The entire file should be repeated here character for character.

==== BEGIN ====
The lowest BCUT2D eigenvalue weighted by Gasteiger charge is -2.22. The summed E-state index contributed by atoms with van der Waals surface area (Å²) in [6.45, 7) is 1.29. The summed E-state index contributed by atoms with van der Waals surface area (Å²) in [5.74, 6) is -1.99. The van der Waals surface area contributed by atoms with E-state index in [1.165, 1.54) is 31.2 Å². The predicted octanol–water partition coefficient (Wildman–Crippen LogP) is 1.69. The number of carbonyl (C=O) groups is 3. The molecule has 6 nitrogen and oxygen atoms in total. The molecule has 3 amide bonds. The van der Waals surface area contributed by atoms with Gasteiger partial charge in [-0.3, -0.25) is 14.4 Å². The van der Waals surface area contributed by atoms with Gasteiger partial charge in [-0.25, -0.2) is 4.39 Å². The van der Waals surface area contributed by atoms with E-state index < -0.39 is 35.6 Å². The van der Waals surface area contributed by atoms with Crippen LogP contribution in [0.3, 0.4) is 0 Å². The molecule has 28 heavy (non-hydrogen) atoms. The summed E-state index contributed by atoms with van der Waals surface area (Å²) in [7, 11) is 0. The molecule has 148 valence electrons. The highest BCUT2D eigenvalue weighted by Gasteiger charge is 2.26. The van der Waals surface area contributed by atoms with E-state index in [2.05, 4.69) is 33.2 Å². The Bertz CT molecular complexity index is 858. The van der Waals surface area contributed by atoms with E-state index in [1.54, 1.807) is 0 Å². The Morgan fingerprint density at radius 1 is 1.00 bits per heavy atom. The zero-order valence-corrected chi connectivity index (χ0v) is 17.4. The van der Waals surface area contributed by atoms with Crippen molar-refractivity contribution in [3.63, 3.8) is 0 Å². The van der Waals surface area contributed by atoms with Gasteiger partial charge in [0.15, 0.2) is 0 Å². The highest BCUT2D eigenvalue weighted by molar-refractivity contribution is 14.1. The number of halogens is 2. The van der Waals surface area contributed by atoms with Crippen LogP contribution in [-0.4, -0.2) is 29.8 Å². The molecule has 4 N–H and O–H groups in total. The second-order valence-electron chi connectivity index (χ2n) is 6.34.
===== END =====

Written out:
The lowest BCUT2D eigenvalue weighted by Gasteiger charge is -2.22. The summed E-state index contributed by atoms with van der Waals surface area (Å²) in [6.45, 7) is 1.29. The summed E-state index contributed by atoms with van der Waals surface area (Å²) in [5.74, 6) is -1.99. The van der Waals surface area contributed by atoms with E-state index in [1.165, 1.54) is 31.2 Å². The predicted octanol–water partition coefficient (Wildman–Crippen LogP) is 1.69. The number of carbonyl (C=O) groups is 3. The molecule has 6 nitrogen and oxygen atoms in total. The molecule has 3 amide bonds. The van der Waals surface area contributed by atoms with Gasteiger partial charge in [-0.3, -0.25) is 14.4 Å². The van der Waals surface area contributed by atoms with Gasteiger partial charge in [-0.25, -0.2) is 4.39 Å². The van der Waals surface area contributed by atoms with E-state index < -0.39 is 35.6 Å². The van der Waals surface area contributed by atoms with Crippen LogP contribution in [0.3, 0.4) is 0 Å². The molecule has 28 heavy (non-hydrogen) atoms. The summed E-state index contributed by atoms with van der Waals surface area (Å²) in [7, 11) is 0. The molecule has 148 valence electrons. The highest BCUT2D eigenvalue weighted by Gasteiger charge is 2.26. The van der Waals surface area contributed by atoms with E-state index in [2.05, 4.69) is 33.2 Å². The Bertz CT molecular complexity index is 858. The van der Waals surface area contributed by atoms with E-state index in [1.54, 1.807) is 0 Å². The Morgan fingerprint density at radius 1 is 1.00 bits per heavy atom. The zero-order valence-corrected chi connectivity index (χ0v) is 17.4. The van der Waals surface area contributed by atoms with Crippen molar-refractivity contribution in [3.63, 3.8) is 0 Å². The van der Waals surface area contributed by atoms with Gasteiger partial charge in [0.15, 0.2) is 0 Å². The highest BCUT2D eigenvalue weighted by molar-refractivity contribution is 14.1. The number of halogens is 2. The van der Waals surface area contributed by atoms with Crippen LogP contribution in [-0.4, -0.2) is 29.8 Å². The molecule has 4 N–H and O–H groups in total. The second-order valence-electron chi connectivity index (χ2n) is 6.34.